Immediately after 1547, Suleiman's main concern was the eastern front and Iran. In 1548, the flight of Shah Tahmasb's brother to Istanbul gave Suleiman the opportunity to invade, but again without conquest apart from the recapture of Van. A third Iranian campaign in 1553–1554 was equally unproductive, concluding with the treaty of Amasya in 1555, fixing the borders between the two empires. After 1564, the sultan's attention turned to Hungary again. With the bulk of Ottoman forces at Malta, Ferdinand's son Maximilian pressed his claim to Transylvania: Suleiman's response was to launch a major campaign in 1566. In September 1566 he died during the siege of Szigetvár.
During his reign, Suleiman had added central Hungary, Iraq, and territories in eastern Anatolia, the Aegean, and North Africa to the Ottoman Empire, while from the 1530s his fleets dominated the eastern Mediterranean. The kings of France, Muslim rulers in India, and the sultan of Aceh (Sumatra) sought him as an ally, emphasizing his stature as ruler of a world empire. His reach into the western Mediterranean, however, depended on cooperation with the French and the semiautonomous Algerians. After 1540, Habsburg power in central Europe and the Mediterranean, and the Safavids on his eastern border, together with geographical constraints, limited the scope for further conquest and, in the age of Iberian maritime empires, the Ottoman Empire remained essentially land-based. Despite a memorandum of 1525 urging Suleiman to establish an Ottoman hegemony in the Indian Ocean, efforts to disrupt Portuguese shipping at sea and to dislodge the Portuguese from Diu in 1538 and Hormuz in 1552 were unsuccessful.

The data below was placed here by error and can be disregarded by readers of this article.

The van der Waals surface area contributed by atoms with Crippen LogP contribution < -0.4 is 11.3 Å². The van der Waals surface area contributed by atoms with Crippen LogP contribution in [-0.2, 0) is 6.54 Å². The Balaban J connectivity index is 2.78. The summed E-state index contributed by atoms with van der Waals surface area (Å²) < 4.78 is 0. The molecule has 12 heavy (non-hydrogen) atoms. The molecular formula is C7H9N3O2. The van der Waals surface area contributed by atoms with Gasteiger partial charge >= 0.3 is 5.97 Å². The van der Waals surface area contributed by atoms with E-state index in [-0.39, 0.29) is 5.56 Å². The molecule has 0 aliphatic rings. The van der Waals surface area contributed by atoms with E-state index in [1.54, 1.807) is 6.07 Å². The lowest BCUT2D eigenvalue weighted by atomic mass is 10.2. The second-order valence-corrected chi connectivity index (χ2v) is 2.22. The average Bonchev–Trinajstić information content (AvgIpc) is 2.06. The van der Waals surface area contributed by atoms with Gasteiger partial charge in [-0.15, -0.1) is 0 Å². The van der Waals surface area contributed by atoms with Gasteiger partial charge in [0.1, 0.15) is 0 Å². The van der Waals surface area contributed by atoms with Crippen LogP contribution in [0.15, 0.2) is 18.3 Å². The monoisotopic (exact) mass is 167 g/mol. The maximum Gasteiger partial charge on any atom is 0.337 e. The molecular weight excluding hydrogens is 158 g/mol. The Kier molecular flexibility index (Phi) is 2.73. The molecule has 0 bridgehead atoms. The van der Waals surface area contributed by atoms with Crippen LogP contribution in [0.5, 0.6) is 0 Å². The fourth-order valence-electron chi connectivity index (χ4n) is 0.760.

Despite incessant warfare, the reign was a period of prosperity in the Ottoman Empire. Tax censuses indicate a rising population, with an increase in the number and size of settlements. The treasury remained in surplus, and the standard of the silver currency relatively stable. There were, however, discontents, particularly in Anatolia, leading to a series of popular revolts in the 1520s. In particular, the Safavid shahs made messianic claims, and their many adherents in the Ottoman East posed a constant threat of rebellion, which the sultan controlled through a network of informers.